This article first appeared in the UConn Business magazine, Volume 1, Issue 1 (Summer 2009)
Telecommuting is generally defined as “the practice of working at home and interacting with employers, clients, and fellow workers through communication technology.” According to the latest numbers from the U.S. Bureau of Transportation Statistics, over 20 million Americans now telecommute on a semi-regular basis, a trend that increases each year.
Given the growing popularity of telecommuting, it is not surprising that many commonly-held beliefs surrounding this practice have arisen. Perhaps the two most widespread are:
1: Telecommuting enhances job satisfaction, and
2: Telecommuting enhances the work-family balance.
But are these beliefs valid? Common sense would suggest that working from home can reduce the stress of the morning and evening commute, provide a comfortable work environment, and allow more work schedule flexibility. Human resource managers often cite such benefits when recommending this alternative work mode. However, much of the research on the
benefits of telecommuting is inconclusive. Some studies indicate higher levels of job satisfaction among telecommuters, while other research finds that extensive telecommuting may result in lower satisfaction. Similar disagreement exists in the literature on work-family balance.
To help resolve these discrepancies, Board of Trustees Distinguished Professor John Veiga of the School of Business Management Department, in collaboration with Professor Zeki Simsek (UConn) and Professor Timothy Golden (Renssalaer), has conducted comprehensive research over several years, and their findings offer some surprising insights into the complexities of telecommuting.
Veiga and his colleagues analyzed a sample of 321 professional-level employees to determine whether the extent of telecommuting has a positive or negative effect on job satisfaction. The study focused on the in-office vs. out-of-office time of experienced telecommuters rather than the more common comparisons between telecommuters and non-telecommuters.
Veiga and his colleagues contacted a random sample of 1,000 professional level employees from a large, high-tech firm that encourages telecommuting. Filtering the responses down to 321, they used regression analysis on the results of a web-based survey. Respondents spanned a wide variety of jobs within the company, including marketing, sales, accounting, programming, engineering, and others.
The findings suggest that there is a curvilinear relationship between the extent of telecommuting and job satisfaction.
The shape of this curve is an inverted U, somewhat akin to a bell curve minus the tails. In other words, job satisfaction initially increases as the extent of telecommuting increases; however, this satisfaction tapers off at higher levels of telecommuting and eventually reaches a plateau. In addition, the slope of this curve is strongly affected by other factors, such as the nature of the telecommuter’s job.
Veiga and his associates found that employees who need to rely on one another to perform their tasks effectively are less likely to gain job satisfaction from extensive telecommuting. The same moderating influence applies to those who have less autonomy in how they perform their jobs. In both these cases, extensive absence from the workplace, and the resultant decrease in face-to-face interaction and feedback, can lead to frustration. The lesson is simply, if you regularly depend upon others to do your job or have limited job discretion, extensive telecommuting could put your sense of job satisfaction at serious risk.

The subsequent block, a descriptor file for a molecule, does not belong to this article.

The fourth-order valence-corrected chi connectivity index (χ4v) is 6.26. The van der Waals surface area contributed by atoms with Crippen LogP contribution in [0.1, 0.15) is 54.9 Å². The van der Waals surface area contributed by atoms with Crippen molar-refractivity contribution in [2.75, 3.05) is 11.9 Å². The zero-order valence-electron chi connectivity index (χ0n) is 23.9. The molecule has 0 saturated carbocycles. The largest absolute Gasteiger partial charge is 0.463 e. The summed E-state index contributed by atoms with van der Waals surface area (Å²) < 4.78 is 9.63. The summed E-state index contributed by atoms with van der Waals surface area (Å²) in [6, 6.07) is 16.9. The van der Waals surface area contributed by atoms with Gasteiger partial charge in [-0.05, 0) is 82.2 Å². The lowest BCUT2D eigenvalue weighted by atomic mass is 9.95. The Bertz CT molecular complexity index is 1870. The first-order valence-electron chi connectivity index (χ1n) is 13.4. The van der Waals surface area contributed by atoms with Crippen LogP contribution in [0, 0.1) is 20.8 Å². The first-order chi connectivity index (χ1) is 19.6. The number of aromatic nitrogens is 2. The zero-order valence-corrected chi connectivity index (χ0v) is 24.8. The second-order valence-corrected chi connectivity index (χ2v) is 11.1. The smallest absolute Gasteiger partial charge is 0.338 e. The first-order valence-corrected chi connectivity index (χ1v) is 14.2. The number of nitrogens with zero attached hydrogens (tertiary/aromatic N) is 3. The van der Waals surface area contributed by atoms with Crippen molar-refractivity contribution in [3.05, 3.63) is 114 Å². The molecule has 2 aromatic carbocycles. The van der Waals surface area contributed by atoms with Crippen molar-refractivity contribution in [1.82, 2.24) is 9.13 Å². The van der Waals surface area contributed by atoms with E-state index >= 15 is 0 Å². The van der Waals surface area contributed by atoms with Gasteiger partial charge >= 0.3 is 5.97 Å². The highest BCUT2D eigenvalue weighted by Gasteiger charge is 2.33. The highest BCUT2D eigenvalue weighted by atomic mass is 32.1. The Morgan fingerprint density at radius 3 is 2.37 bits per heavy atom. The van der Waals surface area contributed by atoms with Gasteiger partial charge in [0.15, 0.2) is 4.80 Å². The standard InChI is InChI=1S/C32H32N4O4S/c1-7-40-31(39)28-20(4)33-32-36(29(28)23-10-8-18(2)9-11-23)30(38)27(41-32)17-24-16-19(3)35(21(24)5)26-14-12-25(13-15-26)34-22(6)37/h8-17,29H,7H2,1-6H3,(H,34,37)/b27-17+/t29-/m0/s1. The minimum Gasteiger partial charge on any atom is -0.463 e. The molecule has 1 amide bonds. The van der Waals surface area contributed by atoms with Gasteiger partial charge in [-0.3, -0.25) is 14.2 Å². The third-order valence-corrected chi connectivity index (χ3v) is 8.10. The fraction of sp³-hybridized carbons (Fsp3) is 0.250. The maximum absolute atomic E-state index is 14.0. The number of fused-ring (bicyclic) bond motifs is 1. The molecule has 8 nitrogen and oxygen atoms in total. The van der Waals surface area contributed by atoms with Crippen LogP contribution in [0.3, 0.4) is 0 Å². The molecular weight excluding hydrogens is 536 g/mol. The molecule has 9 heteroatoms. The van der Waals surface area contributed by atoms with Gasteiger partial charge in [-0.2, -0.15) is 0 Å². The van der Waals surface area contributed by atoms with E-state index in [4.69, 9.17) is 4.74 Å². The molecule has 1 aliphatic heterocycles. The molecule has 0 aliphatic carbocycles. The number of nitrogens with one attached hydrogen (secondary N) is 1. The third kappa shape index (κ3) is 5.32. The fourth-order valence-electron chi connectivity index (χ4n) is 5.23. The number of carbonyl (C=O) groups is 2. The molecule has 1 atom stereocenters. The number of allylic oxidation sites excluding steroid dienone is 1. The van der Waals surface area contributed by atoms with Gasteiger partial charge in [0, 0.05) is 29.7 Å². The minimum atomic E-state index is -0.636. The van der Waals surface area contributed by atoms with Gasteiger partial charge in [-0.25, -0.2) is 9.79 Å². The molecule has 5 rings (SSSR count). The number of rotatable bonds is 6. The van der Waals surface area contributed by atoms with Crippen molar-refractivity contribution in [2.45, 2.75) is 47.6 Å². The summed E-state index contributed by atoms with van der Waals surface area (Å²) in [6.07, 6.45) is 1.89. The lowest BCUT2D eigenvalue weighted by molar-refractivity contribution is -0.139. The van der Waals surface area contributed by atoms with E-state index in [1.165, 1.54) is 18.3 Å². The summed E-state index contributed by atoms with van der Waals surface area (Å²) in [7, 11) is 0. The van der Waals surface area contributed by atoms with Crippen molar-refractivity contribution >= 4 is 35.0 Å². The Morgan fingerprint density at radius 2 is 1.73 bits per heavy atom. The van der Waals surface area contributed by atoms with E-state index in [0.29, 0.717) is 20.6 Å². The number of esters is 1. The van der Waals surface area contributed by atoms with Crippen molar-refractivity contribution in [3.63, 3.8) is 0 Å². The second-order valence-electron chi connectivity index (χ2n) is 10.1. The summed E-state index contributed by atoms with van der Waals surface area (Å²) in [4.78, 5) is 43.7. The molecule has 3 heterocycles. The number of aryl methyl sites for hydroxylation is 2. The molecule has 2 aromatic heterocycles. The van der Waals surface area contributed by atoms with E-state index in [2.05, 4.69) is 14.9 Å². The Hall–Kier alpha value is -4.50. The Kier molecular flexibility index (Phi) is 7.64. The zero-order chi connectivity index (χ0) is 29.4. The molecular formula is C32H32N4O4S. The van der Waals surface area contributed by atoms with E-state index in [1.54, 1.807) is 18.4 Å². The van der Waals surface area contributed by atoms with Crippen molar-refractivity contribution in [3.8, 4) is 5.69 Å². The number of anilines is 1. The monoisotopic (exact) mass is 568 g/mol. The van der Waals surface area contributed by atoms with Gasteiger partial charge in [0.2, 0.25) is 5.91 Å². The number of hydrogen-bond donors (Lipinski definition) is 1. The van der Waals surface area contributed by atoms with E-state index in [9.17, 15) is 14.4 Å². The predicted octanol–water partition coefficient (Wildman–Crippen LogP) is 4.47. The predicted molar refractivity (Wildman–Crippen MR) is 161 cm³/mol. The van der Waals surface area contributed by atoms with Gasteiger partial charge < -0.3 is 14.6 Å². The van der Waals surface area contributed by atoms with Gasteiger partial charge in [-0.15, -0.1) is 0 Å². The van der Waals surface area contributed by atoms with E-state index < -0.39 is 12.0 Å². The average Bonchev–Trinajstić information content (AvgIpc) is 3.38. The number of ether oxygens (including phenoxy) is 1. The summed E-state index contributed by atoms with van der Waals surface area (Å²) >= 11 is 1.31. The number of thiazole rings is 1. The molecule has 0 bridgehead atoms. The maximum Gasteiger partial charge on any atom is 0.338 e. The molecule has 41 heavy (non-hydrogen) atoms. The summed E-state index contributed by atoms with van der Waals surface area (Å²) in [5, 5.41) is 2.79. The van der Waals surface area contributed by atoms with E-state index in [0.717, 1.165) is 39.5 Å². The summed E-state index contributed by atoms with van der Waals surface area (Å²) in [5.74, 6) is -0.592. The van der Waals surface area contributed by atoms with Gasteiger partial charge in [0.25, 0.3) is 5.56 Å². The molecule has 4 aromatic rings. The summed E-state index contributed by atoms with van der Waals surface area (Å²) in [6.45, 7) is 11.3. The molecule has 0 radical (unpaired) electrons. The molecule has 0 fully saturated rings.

Veiga and his colleagues provide a valuable perspective for corporate managers to consider, principally by challenging the assumption that the more employees telecommute, the more satisfied they are, irrespective of the nature of their jobs.
In a second study, Veiga and his colleagues examined the relationship between telecommuting and work-family balance. It has become a workplace axiom that by working at home, employees are better able to balance the conflicting demands of job and family. But is that true?
This time, over 1,200 professional level employees were surveyed and 454 respondents were selected for analysis. These employees worked at home an average of 20 hours per week and had been telecommuting for an average of 4 years.
The results of this study revealed that, although the telecommuters’ work interfered less with their family demands, the reverse occurred: family demands interfered more heavily with work. In fact, the more extensively individuals worked from home, the greater the demands of family became. The research shows that family members who would be reluctant to interrupt someone in the workplace seem to be much more inclined to interrupt the same individual working at home, even for relatively trivial requests.
And the telecommuter seems more apt to honor these interruptions, resulting in lost productivity. For example, ask yourself this question, “If I am working from home during the week and an ailing parent needs to be driven for regular medical visits, would I feel comfortable saying no?”
As with the job satisfaction study, job autonomy also helps offset family demands. In fact, telecommuters with greater autonomy reported far less conflict between family demands and work demands compared to those with less job autonomy. Not surprisingly, for telecommuters with larger households, family demands seriously conflicted with work demands.
In their research, Veiga and his colleagues deconstruct some of the conventional wisdom surrounding the benefits of telecommuting. Their findings can help us better recognize how to manage this growing trend and make it clear that when it comes to telecommuting, one size does not fit all employees.